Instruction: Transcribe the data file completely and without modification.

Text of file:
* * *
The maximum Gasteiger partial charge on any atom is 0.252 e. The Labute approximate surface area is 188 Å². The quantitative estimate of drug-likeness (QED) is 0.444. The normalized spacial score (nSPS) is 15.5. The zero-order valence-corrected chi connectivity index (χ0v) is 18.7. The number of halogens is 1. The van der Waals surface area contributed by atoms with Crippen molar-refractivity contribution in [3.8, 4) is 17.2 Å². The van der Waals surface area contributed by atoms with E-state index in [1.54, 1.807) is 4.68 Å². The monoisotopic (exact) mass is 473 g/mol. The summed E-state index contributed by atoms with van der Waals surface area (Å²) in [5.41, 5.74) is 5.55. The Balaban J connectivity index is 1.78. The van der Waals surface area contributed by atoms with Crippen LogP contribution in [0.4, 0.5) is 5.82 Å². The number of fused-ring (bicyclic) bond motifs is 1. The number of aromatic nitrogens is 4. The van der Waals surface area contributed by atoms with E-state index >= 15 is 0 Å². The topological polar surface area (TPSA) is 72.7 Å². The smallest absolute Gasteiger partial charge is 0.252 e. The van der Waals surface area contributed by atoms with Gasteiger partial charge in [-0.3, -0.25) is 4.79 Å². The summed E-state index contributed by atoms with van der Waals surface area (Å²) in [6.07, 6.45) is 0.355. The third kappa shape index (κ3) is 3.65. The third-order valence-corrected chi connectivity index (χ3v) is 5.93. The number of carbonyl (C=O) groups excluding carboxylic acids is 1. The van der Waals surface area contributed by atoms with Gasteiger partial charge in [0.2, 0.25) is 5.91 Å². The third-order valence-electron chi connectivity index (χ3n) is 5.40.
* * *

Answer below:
The maximum Gasteiger partial charge on any atom is 0.252 e. The Labute approximate surface area is 188 Å². The quantitative estimate of drug-likeness (QED) is 0.444. The normalized spacial score (nSPS) is 15.5. The zero-order valence-corrected chi connectivity index (χ0v) is 18.7. The number of halogens is 1. The van der Waals surface area contributed by atoms with Crippen molar-refractivity contribution in [3.8, 4) is 17.2 Å². The van der Waals surface area contributed by atoms with E-state index in [1.54, 1.807) is 4.68 Å². The monoisotopic (exact) mass is 473 g/mol. The summed E-state index contributed by atoms with van der Waals surface area (Å²) in [5.41, 5.74) is 5.55. The Balaban J connectivity index is 1.78. The van der Waals surface area contributed by atoms with Crippen LogP contribution in [0.4, 0.5) is 5.82 Å². The number of fused-ring (bicyclic) bond motifs is 1. The number of aromatic nitrogens is 4. The van der Waals surface area contributed by atoms with E-state index >= 15 is 0 Å². The topological polar surface area (TPSA) is 72.7 Å². The smallest absolute Gasteiger partial charge is 0.252 e. The van der Waals surface area contributed by atoms with Gasteiger partial charge in [-0.3, -0.25) is 4.79 Å². The summed E-state index contributed by atoms with van der Waals surface area (Å²) in [6.07, 6.45) is 0.355. The third kappa shape index (κ3) is 3.65. The third-order valence-corrected chi connectivity index (χ3v) is 5.93. The number of carbonyl (C=O) groups excluding carboxylic acids is 1. The van der Waals surface area contributed by atoms with Gasteiger partial charge in [0.2, 0.25) is 5.91 Å². The third-order valence-electron chi connectivity index (χ3n) is 5.40.